The ancient Romans thought Foula was Ultima Thule, a place beyond the borders of the known world. Michael Powell used the island as a stand-in for St Kilda in his 1937 film The Edge of the World. All of which is to say that Foula feels pretty remote.
This summer I spent two weeks on Fair Isle, the UK’s most remote inhabited island and (perhaps of more note to British people) the name of one the areas on the Shipping Forecast. Continue reading “Fair Isle at BBC and Condé Nast Traveler”
The Lofoten International Art Festival is in the only part of Norway where drilling for oil is not currently permitted, but that could change.
My report from the 2017 Lofoten International Art Festival is at Hyperallergic.
North Ronaldsay, the most northerly of Scotland’s Orkney Islands, shares several properties in common with the country’s other remote northern isles. There’s the Neolithic-era standing stone, for example, and the lighthouse built by members of the famed Stevenson engineering clan. But look out to the shoreline and you’ll spot something altogether more particular to this island. Small sheep—wrapped in thick fleeces of brown, black, white, and gray—nimbly pick their way across sand and wet rocks. As waves break close behind them, they pass basking seals and munch on seaweed, thick pieces of brown kelp trailing from their mouths.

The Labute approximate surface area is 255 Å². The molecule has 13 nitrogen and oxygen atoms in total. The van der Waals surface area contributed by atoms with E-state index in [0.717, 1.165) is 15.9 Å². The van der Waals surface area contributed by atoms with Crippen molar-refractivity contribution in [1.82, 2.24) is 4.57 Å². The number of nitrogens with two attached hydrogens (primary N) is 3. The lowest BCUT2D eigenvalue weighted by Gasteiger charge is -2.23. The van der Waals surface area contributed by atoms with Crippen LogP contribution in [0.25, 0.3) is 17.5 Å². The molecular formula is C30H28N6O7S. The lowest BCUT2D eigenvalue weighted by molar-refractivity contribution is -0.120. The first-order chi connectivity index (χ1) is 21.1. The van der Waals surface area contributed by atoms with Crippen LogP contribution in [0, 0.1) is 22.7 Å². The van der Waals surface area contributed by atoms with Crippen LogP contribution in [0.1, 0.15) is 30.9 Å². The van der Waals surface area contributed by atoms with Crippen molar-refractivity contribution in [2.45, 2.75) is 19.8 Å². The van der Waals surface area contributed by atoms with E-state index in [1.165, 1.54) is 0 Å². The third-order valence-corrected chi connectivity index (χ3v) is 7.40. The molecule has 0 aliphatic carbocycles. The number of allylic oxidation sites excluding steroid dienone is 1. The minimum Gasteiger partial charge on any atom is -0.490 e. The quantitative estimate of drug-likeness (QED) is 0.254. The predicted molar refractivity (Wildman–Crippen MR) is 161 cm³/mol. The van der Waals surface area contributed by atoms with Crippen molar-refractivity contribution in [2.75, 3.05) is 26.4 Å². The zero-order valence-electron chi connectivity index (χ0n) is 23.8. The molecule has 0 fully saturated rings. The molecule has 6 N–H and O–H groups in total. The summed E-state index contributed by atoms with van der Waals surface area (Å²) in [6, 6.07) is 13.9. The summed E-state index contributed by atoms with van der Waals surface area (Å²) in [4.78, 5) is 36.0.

A primitive breed, part of the North European short-tailed sheep group, and smaller than most modern breeds, North Ronaldsay sheep have evolved in isolation since their arrival on the island, possibly as far back as the Iron Age. There are currently around 3,000 on North Ronaldsay, grazing all along the coastline and eating seaweed at low tide. Aside from the Galapagos marine iguana, they are thought to be the only land animals able to survive solely on seaweed. This is not just a quirk, but the result of necessary evolution.
Read the rest of my story about saving these seaweed-eating sheep at Atlas Obscura.
I spent a few days at the vernissage (preview) of the Venice art biennale where, far from the headlining major national pavilions, I found a collateral event that might have been the highlight of the three days. For Catalonia in Venice, the artist Antoni Abad worked with blind Venetians to bring visitors a sensory experience of a visually familiar city. Continue reading “Venice Biennale at Condé Nast Traveler”
Some 1.3 billion people lack regular access to electricity. With its reliable independent grid powered by wind, water and solar, a remote Scottish island could hold the key to a solution.
My story on street art has just been published at National Geographic Travel: 7 Cities to See Powerful Street Art
Given a limit of seven places and the intent of geographical diversity, many deserving cities could not make the cut. So here are a few more favourites. Continue reading “Street Art at Nat Geo Travel”